It’s pretty fair to say that it still has some way to go before it can start to be a true rival at that level, but it is definitely moving up the ladder.
The Korean manufacturer has spent £155m on the development of the model, which it claims marks a pivotal moment in its efforts to become recognized as a manufacturer of 'high quality, desirable cars at an accessible price'.
In terms of size, the design of the new model certainly puts it alongside the upmarket competition and makes the step-up from the Tucson more obvious. Korean and Japanese manufacturer’s love to promote the ‘European’ styling of their new models and this is definitely a point in case.
It’s much sharper and bolder than the old version, and with a prominent grille and raked headlights has an unfussy look.
At 4.6 metres long it’s a more substantial looking vehicle than its predecessor, and is also taller and wider with a longer wheelbase. This growth spurt allows Hyundai to play its trump card.
Because the Santa Fe comes as a seven seater – and at just £600 more than the five seater – it instantly becomes a much more attractive proposition.
Natural rivals the Kia Sorento and SsangYong Kyron are both five seaters and while the Volvo XC90 has seven seats as standard, it starts at £31,635 – a difference of more than £10,000.
The third row of seats folds flat into the floor, providing a completely level rear load space if needed. It’s a simple system that takes a few seconds and, thankfully, doesn’t involve any back straining or finger grazing.
The interior finish has been vastly improved with the use of better quality leather and plastics, although the Korean penchant for fake wood still persists. The switchgear and steering wheel have a much more tactile feel to them and the Santa Fe features Hyundai’s first integrated stereo unit – a welcome and stylish addition.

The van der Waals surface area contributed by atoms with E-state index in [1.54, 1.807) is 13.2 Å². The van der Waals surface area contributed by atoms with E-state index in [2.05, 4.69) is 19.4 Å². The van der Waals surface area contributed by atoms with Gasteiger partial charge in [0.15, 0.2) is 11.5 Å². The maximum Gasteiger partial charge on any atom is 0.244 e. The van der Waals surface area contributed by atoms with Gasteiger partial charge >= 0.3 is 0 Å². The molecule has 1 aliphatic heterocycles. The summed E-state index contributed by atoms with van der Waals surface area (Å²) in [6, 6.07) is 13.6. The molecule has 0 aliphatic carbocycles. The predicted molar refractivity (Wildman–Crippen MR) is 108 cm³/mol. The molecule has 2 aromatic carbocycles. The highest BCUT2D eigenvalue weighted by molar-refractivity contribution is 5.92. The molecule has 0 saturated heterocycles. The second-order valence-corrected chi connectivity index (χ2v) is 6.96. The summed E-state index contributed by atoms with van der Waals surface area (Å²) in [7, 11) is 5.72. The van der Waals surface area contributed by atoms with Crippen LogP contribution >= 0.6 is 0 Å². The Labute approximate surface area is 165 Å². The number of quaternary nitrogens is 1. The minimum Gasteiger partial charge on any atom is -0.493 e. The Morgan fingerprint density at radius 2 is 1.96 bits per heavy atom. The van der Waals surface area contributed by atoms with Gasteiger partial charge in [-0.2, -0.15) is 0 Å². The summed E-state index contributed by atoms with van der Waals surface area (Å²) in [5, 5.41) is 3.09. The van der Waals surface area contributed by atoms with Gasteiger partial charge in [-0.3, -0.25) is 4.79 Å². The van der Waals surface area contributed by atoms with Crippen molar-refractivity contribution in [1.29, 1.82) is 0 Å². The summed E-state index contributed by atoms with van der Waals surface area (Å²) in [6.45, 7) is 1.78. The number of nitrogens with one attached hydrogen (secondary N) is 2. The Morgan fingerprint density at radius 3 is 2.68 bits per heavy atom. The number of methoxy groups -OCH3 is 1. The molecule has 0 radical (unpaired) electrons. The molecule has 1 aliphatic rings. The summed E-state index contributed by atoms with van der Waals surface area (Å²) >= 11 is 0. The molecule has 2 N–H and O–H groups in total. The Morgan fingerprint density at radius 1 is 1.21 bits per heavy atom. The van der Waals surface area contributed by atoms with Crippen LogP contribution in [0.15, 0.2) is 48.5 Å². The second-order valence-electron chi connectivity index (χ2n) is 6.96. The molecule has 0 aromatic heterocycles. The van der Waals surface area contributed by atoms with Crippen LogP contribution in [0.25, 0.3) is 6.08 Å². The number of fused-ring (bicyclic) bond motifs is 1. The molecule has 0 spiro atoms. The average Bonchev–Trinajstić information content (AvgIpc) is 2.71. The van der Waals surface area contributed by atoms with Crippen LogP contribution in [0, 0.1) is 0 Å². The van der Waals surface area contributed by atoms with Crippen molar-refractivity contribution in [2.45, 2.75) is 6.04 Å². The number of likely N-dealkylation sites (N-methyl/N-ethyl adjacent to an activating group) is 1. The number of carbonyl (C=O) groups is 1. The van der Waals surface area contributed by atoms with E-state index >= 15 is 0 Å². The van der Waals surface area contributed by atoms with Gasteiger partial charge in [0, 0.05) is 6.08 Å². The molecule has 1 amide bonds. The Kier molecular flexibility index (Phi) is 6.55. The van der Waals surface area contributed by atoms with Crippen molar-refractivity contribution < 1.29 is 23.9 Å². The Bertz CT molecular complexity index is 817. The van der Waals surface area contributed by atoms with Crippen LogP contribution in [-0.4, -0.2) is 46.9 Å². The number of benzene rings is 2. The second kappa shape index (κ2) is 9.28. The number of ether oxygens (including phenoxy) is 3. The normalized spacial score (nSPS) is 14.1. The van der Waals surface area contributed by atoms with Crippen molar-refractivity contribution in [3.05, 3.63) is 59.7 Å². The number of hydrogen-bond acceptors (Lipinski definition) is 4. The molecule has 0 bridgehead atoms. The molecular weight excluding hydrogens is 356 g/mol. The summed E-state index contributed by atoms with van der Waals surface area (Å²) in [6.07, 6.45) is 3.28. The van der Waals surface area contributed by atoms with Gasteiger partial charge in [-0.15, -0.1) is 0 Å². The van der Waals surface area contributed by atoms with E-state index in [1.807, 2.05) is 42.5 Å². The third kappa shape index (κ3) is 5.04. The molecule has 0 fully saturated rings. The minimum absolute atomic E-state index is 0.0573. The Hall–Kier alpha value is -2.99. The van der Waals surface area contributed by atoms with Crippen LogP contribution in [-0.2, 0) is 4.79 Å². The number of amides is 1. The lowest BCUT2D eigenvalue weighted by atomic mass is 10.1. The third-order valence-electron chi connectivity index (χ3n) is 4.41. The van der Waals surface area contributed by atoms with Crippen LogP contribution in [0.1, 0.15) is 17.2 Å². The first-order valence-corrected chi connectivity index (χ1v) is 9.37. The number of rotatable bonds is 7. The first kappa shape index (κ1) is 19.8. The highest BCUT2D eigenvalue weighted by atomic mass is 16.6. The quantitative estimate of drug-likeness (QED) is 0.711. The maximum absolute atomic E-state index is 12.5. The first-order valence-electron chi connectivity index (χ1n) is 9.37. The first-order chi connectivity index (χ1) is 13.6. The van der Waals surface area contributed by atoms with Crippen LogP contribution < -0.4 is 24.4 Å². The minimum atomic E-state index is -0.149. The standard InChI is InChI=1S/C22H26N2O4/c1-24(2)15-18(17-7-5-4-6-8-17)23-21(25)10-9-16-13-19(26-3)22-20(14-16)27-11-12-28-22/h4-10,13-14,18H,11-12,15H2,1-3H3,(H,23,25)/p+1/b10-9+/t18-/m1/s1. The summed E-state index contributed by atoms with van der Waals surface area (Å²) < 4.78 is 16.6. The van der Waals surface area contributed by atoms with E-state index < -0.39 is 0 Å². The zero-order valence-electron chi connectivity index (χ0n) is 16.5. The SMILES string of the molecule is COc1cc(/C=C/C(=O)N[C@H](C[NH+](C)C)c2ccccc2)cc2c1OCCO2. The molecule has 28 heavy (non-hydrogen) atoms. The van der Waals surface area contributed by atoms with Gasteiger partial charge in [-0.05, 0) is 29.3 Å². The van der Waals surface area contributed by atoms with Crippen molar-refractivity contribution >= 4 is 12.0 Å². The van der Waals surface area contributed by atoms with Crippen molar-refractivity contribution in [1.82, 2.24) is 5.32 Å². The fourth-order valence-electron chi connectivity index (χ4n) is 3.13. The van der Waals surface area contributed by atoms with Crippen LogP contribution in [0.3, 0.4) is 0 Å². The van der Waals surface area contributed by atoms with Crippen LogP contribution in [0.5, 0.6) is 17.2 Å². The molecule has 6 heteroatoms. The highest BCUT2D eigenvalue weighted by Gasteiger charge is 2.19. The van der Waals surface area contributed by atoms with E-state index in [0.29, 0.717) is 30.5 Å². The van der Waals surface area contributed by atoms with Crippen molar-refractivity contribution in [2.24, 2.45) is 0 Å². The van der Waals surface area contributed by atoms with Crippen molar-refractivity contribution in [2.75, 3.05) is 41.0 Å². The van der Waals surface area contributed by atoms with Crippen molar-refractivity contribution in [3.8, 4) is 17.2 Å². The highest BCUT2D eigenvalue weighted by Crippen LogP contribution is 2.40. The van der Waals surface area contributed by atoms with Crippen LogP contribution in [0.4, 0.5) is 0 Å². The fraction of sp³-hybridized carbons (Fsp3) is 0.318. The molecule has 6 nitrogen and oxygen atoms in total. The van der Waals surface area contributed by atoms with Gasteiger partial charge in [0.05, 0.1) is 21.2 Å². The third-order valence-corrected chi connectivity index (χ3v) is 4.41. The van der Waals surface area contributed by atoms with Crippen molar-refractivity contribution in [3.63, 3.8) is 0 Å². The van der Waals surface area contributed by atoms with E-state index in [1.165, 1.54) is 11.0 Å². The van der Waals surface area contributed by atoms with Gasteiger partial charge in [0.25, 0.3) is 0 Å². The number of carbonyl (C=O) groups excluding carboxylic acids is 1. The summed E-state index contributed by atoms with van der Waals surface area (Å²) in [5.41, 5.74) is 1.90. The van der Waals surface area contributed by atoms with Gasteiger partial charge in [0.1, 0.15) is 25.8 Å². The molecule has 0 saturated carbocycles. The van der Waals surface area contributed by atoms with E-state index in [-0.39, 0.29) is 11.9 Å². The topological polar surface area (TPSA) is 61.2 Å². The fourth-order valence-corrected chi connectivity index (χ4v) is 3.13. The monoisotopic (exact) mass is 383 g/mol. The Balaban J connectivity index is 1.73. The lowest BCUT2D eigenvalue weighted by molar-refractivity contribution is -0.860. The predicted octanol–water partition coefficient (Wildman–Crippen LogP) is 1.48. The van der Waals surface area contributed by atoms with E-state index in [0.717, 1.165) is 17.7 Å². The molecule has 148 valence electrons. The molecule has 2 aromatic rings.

Little touches such as the blue backlighting used on the dash and centre console (although not all of it matches) also add to a more upmarket finish.
#AM_ART_SPLIT# Two engines are available but the main choice for UK buyers will be the new 148bhp 2.2-litre diesel unit, which comes with either a five-speed manual or a newly developed five-speed automatic gearbox.
It works well with either transmission, although the manual allows you to get more out of it, and is a surprisingly refined and quiet unit. It has enough torque available to make it pretty pacey at low speeds and has a good mid-range, making it an ideal vehicle for towing.
The other choice is a 2.7-litre V6 petrol unit, which has been carried over from the old Santa Fe and comes with a four-speed automatic. It’s fairly sluggish with lots of noise but not much in the way of progress. It is only expected to account for around 14% of sales in the UK and is aimed more at the US market.
Behind the wheel
The Santa Fe may be all-new but unfortunately some of the characteristics that let the old model down seem to have been carried over.
The most noticeable is the steering – it is still too light and vague, requiring more turns of the wheel than you’d expect and consequently cornering at speed is not particularly confidence inspiring.
Hyundai seems to have refrained from trying to make the Santa Fe corner like a car, which means there is a fair amount of body roll, but it grips well enough and the handling is predictable if ultimately uninspiring.
On the plus side, however, avoiding stiffer suspension means that ride is excellent, particularly on pot-holed and gravel tracks.
Engine and road noise are both much lower but, unfortunately, this just serves to highlight wind rustle around the windscreen.
Engines: 2.7-litre V6 petrol: 186bhp; 2.2-litre diesel: 148bhp
Performance: 0-62mph: 11.6-12.9sec; top speed: 111mph
Transmission: Five speed manual, five speed automatic, four speed automatic
Efficiency: 26.6-38.7mpg; 252-193g/km CO2
CAP RV 3yr/30k: £6,050 (32%)
Rivals: SsangYong Kyron, Kia Sorento, Volvo XC90
Strengths: Improved styling and cabin quality
Weaknesses: Noticeable body roll and vague steering
Opportunity: Seven seats is a real selling point
Threat: Higher price puts it up against tougher competition
USP: Hyundai’s best 4x4 offering yet